By Dede Demet Barry, T-Mobile professional cycling team
It’s been a long time since I competed in a 10-day tour. The approach is a little different from the shorter tours – in a race this long, it’s important to conserve one’s energy for the critical moments.
So at the start of the Tour de L’Aude, I took a good look at the race bible, which contains all of the stage distances and course profiles. With my team, we determined what we thought would be the most significant stages based on the difficulty of the mountain passes and the time trials.
We have broken the race up into segments. The first stage did not look too difficult, so we agreed that it would be important to conserve as much energy as possible. The second was a time trial, which was a opportunity to gain time, and we raced full-on. The following three days had some climbs, but were not particularly demanding, so once again, these were days when we wanted to keep our eye on the general-classification contenders, follow wheels and save our strength.
To our surprise, one of the real threats for GC, Trixi Worrack, attacked in the first part of stage 4 and rode away solo for 80km to win the stage, take the leader’s jersey, and gain a two-minute advantage. When she attacked, we were cresting the top of a hors categorie climb. Kimberly Bruckner and I thought she would sprint for the mountain points and sit up, but she kept motoring away and forced our team to chase.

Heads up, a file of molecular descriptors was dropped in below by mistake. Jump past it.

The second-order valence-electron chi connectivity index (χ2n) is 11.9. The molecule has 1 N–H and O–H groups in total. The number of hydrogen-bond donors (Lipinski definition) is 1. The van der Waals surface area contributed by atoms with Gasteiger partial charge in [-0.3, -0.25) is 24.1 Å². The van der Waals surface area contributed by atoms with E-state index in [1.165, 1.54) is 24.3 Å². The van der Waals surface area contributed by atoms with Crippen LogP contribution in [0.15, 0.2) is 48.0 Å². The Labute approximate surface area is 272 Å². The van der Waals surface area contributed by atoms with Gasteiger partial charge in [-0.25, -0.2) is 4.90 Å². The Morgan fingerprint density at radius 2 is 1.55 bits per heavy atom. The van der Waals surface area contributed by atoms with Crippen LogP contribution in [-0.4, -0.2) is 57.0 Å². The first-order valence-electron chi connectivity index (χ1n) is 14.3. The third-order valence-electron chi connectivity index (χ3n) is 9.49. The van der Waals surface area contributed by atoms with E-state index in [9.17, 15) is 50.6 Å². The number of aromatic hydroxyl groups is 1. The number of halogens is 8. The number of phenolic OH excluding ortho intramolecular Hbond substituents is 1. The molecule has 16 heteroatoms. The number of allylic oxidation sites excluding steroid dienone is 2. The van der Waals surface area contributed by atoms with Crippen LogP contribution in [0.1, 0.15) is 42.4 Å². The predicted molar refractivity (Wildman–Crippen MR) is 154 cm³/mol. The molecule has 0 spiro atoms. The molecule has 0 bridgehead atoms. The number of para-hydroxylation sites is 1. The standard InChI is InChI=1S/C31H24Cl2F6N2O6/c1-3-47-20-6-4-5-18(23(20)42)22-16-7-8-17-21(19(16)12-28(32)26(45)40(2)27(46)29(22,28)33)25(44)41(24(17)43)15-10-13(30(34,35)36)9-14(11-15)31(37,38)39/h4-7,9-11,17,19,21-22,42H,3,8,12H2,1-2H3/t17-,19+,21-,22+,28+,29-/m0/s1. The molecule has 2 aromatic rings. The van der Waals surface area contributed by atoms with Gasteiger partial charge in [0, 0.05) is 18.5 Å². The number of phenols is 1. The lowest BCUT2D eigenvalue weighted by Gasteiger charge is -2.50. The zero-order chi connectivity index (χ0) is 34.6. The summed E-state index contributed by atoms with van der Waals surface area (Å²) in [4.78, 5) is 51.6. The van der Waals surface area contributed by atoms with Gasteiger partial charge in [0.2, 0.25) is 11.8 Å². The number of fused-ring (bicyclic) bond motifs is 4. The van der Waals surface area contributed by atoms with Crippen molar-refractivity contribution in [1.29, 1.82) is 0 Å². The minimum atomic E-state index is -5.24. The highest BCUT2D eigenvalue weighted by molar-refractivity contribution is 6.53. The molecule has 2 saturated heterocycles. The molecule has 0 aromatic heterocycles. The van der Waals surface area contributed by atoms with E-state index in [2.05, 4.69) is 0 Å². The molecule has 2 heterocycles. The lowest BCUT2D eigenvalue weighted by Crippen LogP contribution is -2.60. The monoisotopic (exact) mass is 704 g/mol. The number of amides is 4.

Although losing time on GC is never really the perfect scenario, T-Mobile was a bit relieved to not have to defend the leader’s jersey so early in the race; having it on someone else’s shoulders allowed us to save ourselves for the time trial and the critical mountain stages.
Another surprise came yesterday, when Lyne Bessette attacked midway through the stage, going away with one other rider. Often the GC contenders try to take it easy the day before a time trial in a tour like this, but Lyne took a risk and tried to gain some time. With Trixi leading the race, Team Nürnberger let Lyne gain a minute and then rode tempo behind her, keeping her in check until the final kilometer, where they reeled her in. Lyne gave a good effort, but looked wasted from her efforts at the finish and had nothing to show for it.
Today we did the second time trial. I woke up with my legs feeling not so fresh, but that is normal after five days of racing, and I convinced myself that everyone in the peloton must be feeling the same way. Actually, our team was fortunate enough to have had a fairly tranquil stage yesterday – we followed wheels while Nürnberger chased and did not have to extend ourselves too much, so perhaps we had fresher legs than a few of the others.
The time-trial course was hilly and required concentration. Choosing the right gear on the undulating terrain would be the difference between winning and losing. We were going off at three-minute intervals, so I did not really have a rabbit in sight to chase. I just gave every ounce of energy from start to finish, crossed the line wasted from my efforts and found out that I won! I was ecstatic, and to make things even better, my teammates filled out the podium, as Kimberly came second and Kristin Armstrong third.
We now have the leader’s jersey back on our shoulders, which will make the next few days tough – but it’s a challenge the team has shown they are ready to take on. Tomorrow’s stage profile looks like it could be one for the sprinters, unless the winds kick up. Friday and Saturday we head into the mountains. Stay tuned.